In Peru, supervision and evaluation of school kiosk implementation of MINSA health directive goals are carried out on a semester basis. In this study, more than half of the school kiosks in the sample were supervised and evaluated by the North Pacific Health Network in both Semester 1 and 2. A similar assessment was carried out in Chubut (Argentina) after 2012 when the Ministry of Education required the sale of more nutritious food at school kiosks and provided a list of healthy foods, as well as nutrition advice. Monitoring and evaluation of compliance were carried out by principals and school supervisors. Follow-up monitoring and evaluation by school authorities showed a positive result, including the provision of more nutritious food by school kiosks and, therefore, better eating habits among students. Continuous monitoring of compliance with the health measures to prevent obesity adopted in Peru, including the sale of healthy foods by school kiosks, will help promote the selection and consumption of healthier food by students. The participation of the education and health community is an essential part of this process.
On the other hand, a low level of achievement of the MINSA health directive goals by school kiosks could result in poor nutritional status in students. In this study, just under half of the kiosks at IEBRS with both early education and elementary school programs attained a “Healthy” achievement score. These results are worrisome in terms of public health, given that, according to one study, there are no barriers to students acquiring food from school kiosks. Students attending IEBRs with early education and elementary school programs are between 3 and 11 years old. Exposing students of these ages to kiosks that have not attained a “Healthy” or (best-case scenario) “Outstanding healthy” achievement score for compliance with the MINSA health directive could result in their lifelong consumption of unhealthy food. This could, in turn, result in an unhealthy lifestyle, poor nutritional status, and the development of chronic diseases in adulthood. Therefore, helping school kiosks attain a “Healthy” level of achievement of MINSA health directive goals, with the help of marketing and training strategies, can modify eating behavior in students.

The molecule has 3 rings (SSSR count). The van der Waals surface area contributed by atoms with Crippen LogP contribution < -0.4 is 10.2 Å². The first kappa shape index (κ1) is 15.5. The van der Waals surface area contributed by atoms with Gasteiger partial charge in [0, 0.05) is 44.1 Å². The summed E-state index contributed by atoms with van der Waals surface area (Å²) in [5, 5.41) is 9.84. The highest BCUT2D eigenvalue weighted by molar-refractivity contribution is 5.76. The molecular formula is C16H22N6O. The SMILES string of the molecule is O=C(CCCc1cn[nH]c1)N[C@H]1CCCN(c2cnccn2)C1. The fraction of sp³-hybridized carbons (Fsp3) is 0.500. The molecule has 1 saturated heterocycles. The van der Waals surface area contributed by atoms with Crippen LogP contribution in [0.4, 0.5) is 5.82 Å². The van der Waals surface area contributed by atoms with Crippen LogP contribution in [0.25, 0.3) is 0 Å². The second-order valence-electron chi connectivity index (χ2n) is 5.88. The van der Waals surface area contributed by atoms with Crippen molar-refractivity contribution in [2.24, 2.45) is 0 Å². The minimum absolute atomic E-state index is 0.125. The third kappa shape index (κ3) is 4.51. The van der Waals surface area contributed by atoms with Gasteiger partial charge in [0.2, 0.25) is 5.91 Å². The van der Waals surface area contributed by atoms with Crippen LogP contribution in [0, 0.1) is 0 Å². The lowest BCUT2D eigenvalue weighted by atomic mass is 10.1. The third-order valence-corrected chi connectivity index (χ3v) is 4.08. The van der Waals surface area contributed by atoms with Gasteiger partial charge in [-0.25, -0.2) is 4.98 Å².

Conclusions and recommendations
In this study, only one-third of the 65 IEBRs in the sample had kiosks that attained a “Healthy” achievement level for compliance with the MINSA health directive to prevent obesity in children and adolescents, and of the IEBRs with the youngest student populations (early education and elementary schools), just under half had kiosks that attained the “Healthy” score. The outcome for the frequency of the compliance evaluation by the North Pacific Health Network was a little better, with kiosks at more than half of the 65 IEBRs supervised and evaluated twice per year (in both Semester 1 and 2).
All participants in the implementation of the MINSA health directive, including MINSA staff and personnel from the Ministry of Education, in collaboration with regional and local governments, must work toward achieving the following objectives:
- Promote effective verification in the performance evaluations carried out by health networks, including micro-networks, to determine the level of achievement of health directive goals by school kiosks.
- Promote awareness of the need for the provision of healthy food and beverages at school kiosks, using IEBR management as strategic allies.
- Publish the results of the evaluations of school kiosk achievements of health directive goals in visible, strategic places, such as the school entrance foyer, classrooms, and the kiosks themselves.
- Train all staff and other representatives of the educational community in health directive goals and promote healthy eating habits in students.
Roles and authorship contributions
WAI and JBP designed the manuscript and participated in the statistical analysis and the final editing and approval of the study.
The authors declare no competing interests
This study was funded by Universidad Católica Los Ángeles de Chimbote.
This study is a secondary analysis of data from the North Pacific Network of Chimbote; therefore, there was no direct contact between the research team and the study participants. Nonetheless, the study was approved by the Institutional Committee on Research Ethics (CIEI) of the Catholic University Los Angeles of Chimbote (approval #016-2018-CEI-VI-ULADECH-Católica).
From the editor
The original version of this article was submitted in Spanish and was copyedited by the journal.